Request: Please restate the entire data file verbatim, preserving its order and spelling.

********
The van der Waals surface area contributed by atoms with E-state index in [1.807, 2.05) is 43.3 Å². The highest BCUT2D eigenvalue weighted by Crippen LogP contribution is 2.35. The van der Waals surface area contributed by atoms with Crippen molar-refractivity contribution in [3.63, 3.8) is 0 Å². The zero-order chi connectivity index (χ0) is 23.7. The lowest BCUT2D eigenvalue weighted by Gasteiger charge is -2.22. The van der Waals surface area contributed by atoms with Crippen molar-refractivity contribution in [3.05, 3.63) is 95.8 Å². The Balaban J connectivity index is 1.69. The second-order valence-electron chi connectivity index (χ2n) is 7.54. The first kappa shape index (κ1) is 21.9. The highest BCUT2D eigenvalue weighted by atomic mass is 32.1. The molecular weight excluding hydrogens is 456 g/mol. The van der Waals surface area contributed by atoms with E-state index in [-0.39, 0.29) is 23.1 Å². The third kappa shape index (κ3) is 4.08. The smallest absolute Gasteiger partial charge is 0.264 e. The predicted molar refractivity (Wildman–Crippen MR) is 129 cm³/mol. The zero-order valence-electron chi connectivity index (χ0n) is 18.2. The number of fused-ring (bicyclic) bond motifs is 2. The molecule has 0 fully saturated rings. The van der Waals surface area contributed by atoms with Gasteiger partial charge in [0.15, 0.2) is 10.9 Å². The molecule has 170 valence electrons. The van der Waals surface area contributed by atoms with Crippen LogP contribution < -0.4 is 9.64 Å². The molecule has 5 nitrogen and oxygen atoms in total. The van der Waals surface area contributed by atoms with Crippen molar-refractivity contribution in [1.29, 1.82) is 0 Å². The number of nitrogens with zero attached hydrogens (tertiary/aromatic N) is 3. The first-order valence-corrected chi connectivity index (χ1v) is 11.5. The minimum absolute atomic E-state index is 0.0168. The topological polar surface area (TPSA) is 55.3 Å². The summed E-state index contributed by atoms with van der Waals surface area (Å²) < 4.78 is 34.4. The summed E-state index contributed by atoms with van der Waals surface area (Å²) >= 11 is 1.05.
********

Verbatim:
The van der Waals surface area contributed by atoms with E-state index in [1.807, 2.05) is 43.3 Å². The highest BCUT2D eigenvalue weighted by Crippen LogP contribution is 2.35. The van der Waals surface area contributed by atoms with Crippen molar-refractivity contribution in [3.63, 3.8) is 0 Å². The zero-order chi connectivity index (χ0) is 23.7. The lowest BCUT2D eigenvalue weighted by Gasteiger charge is -2.22. The van der Waals surface area contributed by atoms with Crippen molar-refractivity contribution in [3.05, 3.63) is 95.8 Å². The Balaban J connectivity index is 1.69. The second-order valence-electron chi connectivity index (χ2n) is 7.54. The first kappa shape index (κ1) is 21.9. The highest BCUT2D eigenvalue weighted by atomic mass is 32.1. The molecular weight excluding hydrogens is 456 g/mol. The van der Waals surface area contributed by atoms with E-state index in [-0.39, 0.29) is 23.1 Å². The third kappa shape index (κ3) is 4.08. The smallest absolute Gasteiger partial charge is 0.264 e. The predicted molar refractivity (Wildman–Crippen MR) is 129 cm³/mol. The zero-order valence-electron chi connectivity index (χ0n) is 18.2. The number of fused-ring (bicyclic) bond motifs is 2. The molecule has 0 fully saturated rings. The van der Waals surface area contributed by atoms with Gasteiger partial charge in [0.15, 0.2) is 10.9 Å². The molecule has 170 valence electrons. The van der Waals surface area contributed by atoms with Crippen LogP contribution < -0.4 is 9.64 Å². The molecule has 5 nitrogen and oxygen atoms in total. The van der Waals surface area contributed by atoms with Crippen molar-refractivity contribution in [1.29, 1.82) is 0 Å². The number of nitrogens with zero attached hydrogens (tertiary/aromatic N) is 3. The first-order valence-corrected chi connectivity index (χ1v) is 11.5. The minimum absolute atomic E-state index is 0.0168. The topological polar surface area (TPSA) is 55.3 Å². The summed E-state index contributed by atoms with van der Waals surface area (Å²) < 4.78 is 34.4. The summed E-state index contributed by atoms with van der Waals surface area (Å²) >= 11 is 1.05.